Gottlieb Wallisch Plays Foxtrots!

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20th CENTURY FOXTROTS 1 / KRENEK: Potpourri from “Jonny Spielt Auf”: Shimmy; Blues; Tango. Foxtrot from “The Leap Over the Shadow.” BITTNER: Shimmy on the Name “Bach.” BENATZKY: 3 Pieces from the Ballet “The Five Wishes”: Flirt, Slowfox; Boston, “L’heure bleue”; Tango macabre. MITTLER: Foolish Spring (Foxtrot). GROSZ: Shimmy and Tango from the Tanzspiel “Baby in the Bar.” KRAUSS-ELKA: “Thannhäuser” Foxtrot, “Song to the Evening Star.” EISLER: Shymmy-tempo. PETYREK: Arizona-Foxtrot. Illusion, Foxtrot. JEŽEK: Bugatti Step. “Echoes of the Music Hall” Foxtrot. HÁBA: Four Dances. MARTINŮ: Foxtrot. One-Step. Black Bottom. JIRÁK: The Kingdom of Heaven – Slow-fox (Blues). WEINBERGER: Matěj Poctivý: City Shimmy. SCHULHOFF: 2 Excerpts from “Groteske”: Valse Boston. Shimmy Fox / Gottlieb Wallisch, pno / Grand Piano GP813

Here is yet another jolly collection of American dance music/classical hybrids, played by Austrian pianist Gottlieb Wallisch. And once again we note that the majority of these composers (but not all…Bohuslav Martinů and Felix Petyrek got them right) have given their pieces silly names that the Europeans of their time assumed were American dance forms. In addition to the maddeningly elusive “Boston” and “Slowfox,” American dance forms that never existed (in addition to one “Bugatti,” whatever that is), and of course the tango, which was never an American dance form except as an acknowledged exotic import (and never a jazz genre), we now get the “Shimmy.” Yes, there was a 1919 song by Armand J. Piron and Clarence Williams titled I Wish That I Could Shimmy Like My Sister Kate and the even earlier (1917) Shim-me-sha-wabble by Clarence’s brother Spencer Williams, but although the “shimmy” was a subgenre of belly dancing (look it up) used for a brief time by flappers, it was quickly replaced by the Charleston and the Black Bottom.

Fortunately Wallfisch is a pianist who has some rhythm in his soul, thus he attacks these pieces with relish, having so much fun with them that they’re infectious. And hey, he throws in a tango. One of the more intriguing pieces is Julius Bittner’s Shimmy on the Name “Bach,” in which he manages to quote the famous note sequence spelling out Bach’s name—Bb, A, C, and B natural—nine times…but it’s not a tribute to Johann Sebastian but, rather, to contemporary music critic (and jazz enthusiast) David Josef Bach. I’m sure you all remember him…the swinging Bach! (Or perhaps the one who had to use the Bach door!) “Flirt,” by famed operetta composer Ralph Benatzky, is another one of the more intriguing compositions in this set, yet the same composer’s Boston, “L’heure bleue” is just a sentimental waltz and not a foxtrot at all, and his Tango macabre is neither jazzy nor very interesting, just a dumb repeated tune. Franz Mittler’s Foolish Spring is just a silly ragtime piece, sounding like something a silent movie pianist would play to a Charlie Chaplin film of the time.

I’m sure that some readers may think that I’m over-reacting to this music, that it was just written for fun and should be listened to the same way, but when you get deeper into this collection and hear what such master composers as Martinů and Schulhoff were able to do with American dance forms and rhythms, you realize the difference between effluvium and real art. Most of this collection is a series of little bonbons or desserts, but with patience you eventually reach the real meat and potatoes. Still, it was fun to hear Leopold Krauss-Elka’s Thannhäuser-Foxtrot, but he puzzlingly subtitled it “Song to the Evening Star” although the music parodied is clearly the Pilgrim’s Chorus.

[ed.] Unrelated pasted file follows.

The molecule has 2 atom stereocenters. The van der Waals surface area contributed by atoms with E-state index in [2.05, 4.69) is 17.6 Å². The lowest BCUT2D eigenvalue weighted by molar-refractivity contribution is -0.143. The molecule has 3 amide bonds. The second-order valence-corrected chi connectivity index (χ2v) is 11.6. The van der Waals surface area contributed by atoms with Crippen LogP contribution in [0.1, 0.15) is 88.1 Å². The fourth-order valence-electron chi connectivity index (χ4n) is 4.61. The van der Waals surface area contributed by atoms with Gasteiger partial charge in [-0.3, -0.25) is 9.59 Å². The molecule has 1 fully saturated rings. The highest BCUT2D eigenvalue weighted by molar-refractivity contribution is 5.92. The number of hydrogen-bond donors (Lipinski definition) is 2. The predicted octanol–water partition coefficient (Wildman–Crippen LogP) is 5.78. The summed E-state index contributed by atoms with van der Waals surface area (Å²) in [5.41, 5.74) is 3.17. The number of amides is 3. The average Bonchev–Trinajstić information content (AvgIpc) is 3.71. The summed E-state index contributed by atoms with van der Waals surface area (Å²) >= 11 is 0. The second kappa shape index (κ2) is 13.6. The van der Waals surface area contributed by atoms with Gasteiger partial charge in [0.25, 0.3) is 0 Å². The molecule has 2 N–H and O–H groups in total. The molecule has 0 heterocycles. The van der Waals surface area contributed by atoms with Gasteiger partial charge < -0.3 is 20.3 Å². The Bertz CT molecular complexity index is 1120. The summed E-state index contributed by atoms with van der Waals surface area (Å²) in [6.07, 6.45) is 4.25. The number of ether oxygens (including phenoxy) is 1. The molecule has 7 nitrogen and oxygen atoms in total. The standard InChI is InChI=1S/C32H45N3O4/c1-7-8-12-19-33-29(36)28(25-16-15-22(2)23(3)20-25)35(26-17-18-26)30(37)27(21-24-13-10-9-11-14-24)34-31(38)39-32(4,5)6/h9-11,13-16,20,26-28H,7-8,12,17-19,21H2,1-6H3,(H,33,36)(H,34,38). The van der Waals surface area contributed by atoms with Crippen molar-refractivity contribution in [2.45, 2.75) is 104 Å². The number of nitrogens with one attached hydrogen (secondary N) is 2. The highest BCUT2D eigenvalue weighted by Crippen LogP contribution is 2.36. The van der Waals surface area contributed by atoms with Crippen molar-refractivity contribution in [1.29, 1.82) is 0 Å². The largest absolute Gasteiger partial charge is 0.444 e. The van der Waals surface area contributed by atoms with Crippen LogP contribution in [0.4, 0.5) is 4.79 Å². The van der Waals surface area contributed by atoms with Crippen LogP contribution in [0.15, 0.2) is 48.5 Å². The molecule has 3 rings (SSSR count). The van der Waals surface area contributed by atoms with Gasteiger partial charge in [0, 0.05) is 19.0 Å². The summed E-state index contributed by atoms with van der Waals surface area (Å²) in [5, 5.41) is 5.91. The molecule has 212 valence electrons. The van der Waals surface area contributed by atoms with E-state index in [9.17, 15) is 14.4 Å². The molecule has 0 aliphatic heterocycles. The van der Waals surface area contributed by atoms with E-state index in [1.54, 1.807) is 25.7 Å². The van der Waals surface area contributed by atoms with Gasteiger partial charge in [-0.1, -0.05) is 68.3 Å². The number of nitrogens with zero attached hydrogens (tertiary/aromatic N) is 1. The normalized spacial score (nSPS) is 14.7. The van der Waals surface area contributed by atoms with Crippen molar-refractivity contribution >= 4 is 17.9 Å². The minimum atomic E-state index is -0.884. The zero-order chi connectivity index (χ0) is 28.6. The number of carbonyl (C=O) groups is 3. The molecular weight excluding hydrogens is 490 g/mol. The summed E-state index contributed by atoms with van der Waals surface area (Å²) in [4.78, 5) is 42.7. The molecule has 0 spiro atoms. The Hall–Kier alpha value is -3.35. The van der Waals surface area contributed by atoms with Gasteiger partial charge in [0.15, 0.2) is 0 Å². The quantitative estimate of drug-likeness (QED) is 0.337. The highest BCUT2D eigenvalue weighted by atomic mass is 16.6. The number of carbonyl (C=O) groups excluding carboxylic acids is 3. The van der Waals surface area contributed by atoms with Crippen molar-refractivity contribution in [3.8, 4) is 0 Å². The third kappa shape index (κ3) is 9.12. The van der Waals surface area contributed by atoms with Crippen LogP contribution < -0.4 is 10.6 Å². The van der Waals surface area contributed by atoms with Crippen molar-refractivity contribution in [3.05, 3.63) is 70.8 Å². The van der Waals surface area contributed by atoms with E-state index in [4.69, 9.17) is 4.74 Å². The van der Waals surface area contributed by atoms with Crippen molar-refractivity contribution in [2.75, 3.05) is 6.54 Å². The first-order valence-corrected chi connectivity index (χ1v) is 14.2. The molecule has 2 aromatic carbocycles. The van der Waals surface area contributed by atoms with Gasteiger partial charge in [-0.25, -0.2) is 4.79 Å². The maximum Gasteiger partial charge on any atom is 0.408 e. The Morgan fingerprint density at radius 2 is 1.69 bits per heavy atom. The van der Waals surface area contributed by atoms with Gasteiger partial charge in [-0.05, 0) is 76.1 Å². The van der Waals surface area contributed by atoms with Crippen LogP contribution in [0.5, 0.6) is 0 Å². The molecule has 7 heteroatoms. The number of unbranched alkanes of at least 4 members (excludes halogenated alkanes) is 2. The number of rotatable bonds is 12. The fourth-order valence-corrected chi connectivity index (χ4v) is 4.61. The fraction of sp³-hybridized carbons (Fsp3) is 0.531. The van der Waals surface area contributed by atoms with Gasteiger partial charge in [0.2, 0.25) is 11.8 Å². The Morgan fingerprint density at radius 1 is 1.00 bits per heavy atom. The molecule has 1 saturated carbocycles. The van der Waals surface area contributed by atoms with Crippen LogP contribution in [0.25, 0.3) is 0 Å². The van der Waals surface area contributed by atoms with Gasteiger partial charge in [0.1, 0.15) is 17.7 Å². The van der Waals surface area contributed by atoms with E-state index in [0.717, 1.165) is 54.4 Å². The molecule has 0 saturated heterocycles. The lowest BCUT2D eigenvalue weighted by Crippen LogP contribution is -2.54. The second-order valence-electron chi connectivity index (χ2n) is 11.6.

The first somewhat meaty piece we get is Felix Petyrek’s Illusion, Foxtrot and Arizona-Foxtrot with their odd harmonic changes, but Jaroslav Ježek’s Bugatti-Step is also full of little musical twists and turns, not to mention some very tricky digital manipulations. The same composer’s Echoes of the Music Hall Foxtrot is a bit less difficult technically and musically, but still meatier than many of the preceding pieces. We really get rather deep with Alois Hába’s Blues, which technically really isn’t a blues at all (no flatted thirds are used) but which limns the edges of the form with some really tricky chord positions. Hába also pulls off a similar result in his “Boston,” a supposed American dance form that didn’t exist. Conversely, these very early, light pieces by Martinů (written in 1920-21) scarcely scratch the surface of the very sophisticated jazz-classical hybrids he wrote in the 1940s despite a few (very few) subtle harmonic twists. There are, however, some really intricate rhythms in his One-Step. Karel Boleslav Jirák’s The Kingdom of Heaven is also quite sophisticated harmonically.

We conclude this excursion with two pieces from Erwin Schulhoff’s Groteske, the “Valse Boston” and “Shimmy-Fox.” The first, of course, being a waltz has absolutely nothing to do with foxtrots, but the second is a “shimmy” and Wallisch plays it so well that I wish he’d give us an entire album of Schulhoff’s jazz-influenced pieces. His were the most harmonically sophisticated of all.

So there you go. A fun album overall with a few hearty side dishes but also a lot of chocolate éclairs.

—© 2020 Lynn René Bayley

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